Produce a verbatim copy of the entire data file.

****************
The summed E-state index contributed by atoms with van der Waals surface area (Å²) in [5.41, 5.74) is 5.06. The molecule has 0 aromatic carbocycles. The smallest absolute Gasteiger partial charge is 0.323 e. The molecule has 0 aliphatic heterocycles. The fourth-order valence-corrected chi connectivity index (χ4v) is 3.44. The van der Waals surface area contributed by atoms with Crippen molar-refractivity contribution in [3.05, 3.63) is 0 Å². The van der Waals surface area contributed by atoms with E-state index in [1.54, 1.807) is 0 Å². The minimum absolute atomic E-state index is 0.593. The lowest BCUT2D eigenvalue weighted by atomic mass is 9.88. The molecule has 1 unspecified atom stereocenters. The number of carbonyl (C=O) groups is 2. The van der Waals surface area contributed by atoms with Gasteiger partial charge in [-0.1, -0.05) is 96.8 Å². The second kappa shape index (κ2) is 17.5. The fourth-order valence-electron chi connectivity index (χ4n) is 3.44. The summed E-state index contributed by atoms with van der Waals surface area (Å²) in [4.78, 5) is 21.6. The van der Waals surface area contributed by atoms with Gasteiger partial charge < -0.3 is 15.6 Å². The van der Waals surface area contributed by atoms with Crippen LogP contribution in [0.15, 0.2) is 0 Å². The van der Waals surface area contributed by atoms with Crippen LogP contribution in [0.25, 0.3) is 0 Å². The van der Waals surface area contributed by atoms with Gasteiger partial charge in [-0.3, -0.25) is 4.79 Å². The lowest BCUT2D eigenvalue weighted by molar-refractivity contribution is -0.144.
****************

The summed E-state index contributed by atoms with van der Waals surface area (Å²) in [5.41, 5.74) is 5.06. The molecule has 0 aromatic carbocycles. The smallest absolute Gasteiger partial charge is 0.323 e. The molecule has 0 aliphatic heterocycles. The fourth-order valence-corrected chi connectivity index (χ4v) is 3.44. The van der Waals surface area contributed by atoms with Crippen molar-refractivity contribution in [3.05, 3.63) is 0 Å². The van der Waals surface area contributed by atoms with E-state index in [1.54, 1.807) is 0 Å². The minimum absolute atomic E-state index is 0.593. The lowest BCUT2D eigenvalue weighted by atomic mass is 9.88. The molecule has 1 unspecified atom stereocenters. The number of carbonyl (C=O) groups is 2. The van der Waals surface area contributed by atoms with Gasteiger partial charge in [-0.1, -0.05) is 96.8 Å². The second kappa shape index (κ2) is 17.5. The fourth-order valence-electron chi connectivity index (χ4n) is 3.44. The summed E-state index contributed by atoms with van der Waals surface area (Å²) in [4.78, 5) is 21.6. The van der Waals surface area contributed by atoms with Gasteiger partial charge < -0.3 is 15.6 Å². The van der Waals surface area contributed by atoms with Crippen LogP contribution in [0.15, 0.2) is 0 Å². The van der Waals surface area contributed by atoms with Crippen LogP contribution in [0.25, 0.3) is 0 Å². The van der Waals surface area contributed by atoms with Gasteiger partial charge in [-0.3, -0.25) is 4.79 Å². The lowest BCUT2D eigenvalue weighted by molar-refractivity contribution is -0.144.